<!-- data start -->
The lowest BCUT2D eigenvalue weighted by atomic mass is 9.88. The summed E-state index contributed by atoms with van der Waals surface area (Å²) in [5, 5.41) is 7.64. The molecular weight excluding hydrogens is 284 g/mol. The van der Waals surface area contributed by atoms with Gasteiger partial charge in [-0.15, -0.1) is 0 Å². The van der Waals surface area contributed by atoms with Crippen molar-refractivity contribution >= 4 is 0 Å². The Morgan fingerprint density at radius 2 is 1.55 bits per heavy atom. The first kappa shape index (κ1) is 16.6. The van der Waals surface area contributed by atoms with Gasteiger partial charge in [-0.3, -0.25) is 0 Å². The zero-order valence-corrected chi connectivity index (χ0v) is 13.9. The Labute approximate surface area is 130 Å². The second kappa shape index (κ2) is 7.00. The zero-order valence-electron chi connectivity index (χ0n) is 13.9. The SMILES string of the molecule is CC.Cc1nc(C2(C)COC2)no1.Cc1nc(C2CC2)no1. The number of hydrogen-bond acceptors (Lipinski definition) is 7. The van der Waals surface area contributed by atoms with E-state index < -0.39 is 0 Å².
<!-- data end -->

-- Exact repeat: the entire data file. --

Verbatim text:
The lowest BCUT2D eigenvalue weighted by atomic mass is 9.88. The summed E-state index contributed by atoms with van der Waals surface area (Å²) in [5, 5.41) is 7.64. The molecular weight excluding hydrogens is 284 g/mol. The van der Waals surface area contributed by atoms with Gasteiger partial charge in [-0.15, -0.1) is 0 Å². The van der Waals surface area contributed by atoms with Crippen molar-refractivity contribution >= 4 is 0 Å². The Morgan fingerprint density at radius 2 is 1.55 bits per heavy atom. The first kappa shape index (κ1) is 16.6. The van der Waals surface area contributed by atoms with Gasteiger partial charge in [-0.3, -0.25) is 0 Å². The zero-order valence-corrected chi connectivity index (χ0v) is 13.9. The Labute approximate surface area is 130 Å². The second kappa shape index (κ2) is 7.00. The zero-order valence-electron chi connectivity index (χ0n) is 13.9. The SMILES string of the molecule is CC.Cc1nc(C2(C)COC2)no1.Cc1nc(C2CC2)no1. The number of hydrogen-bond acceptors (Lipinski definition) is 7. The van der Waals surface area contributed by atoms with E-state index < -0.39 is 0 Å².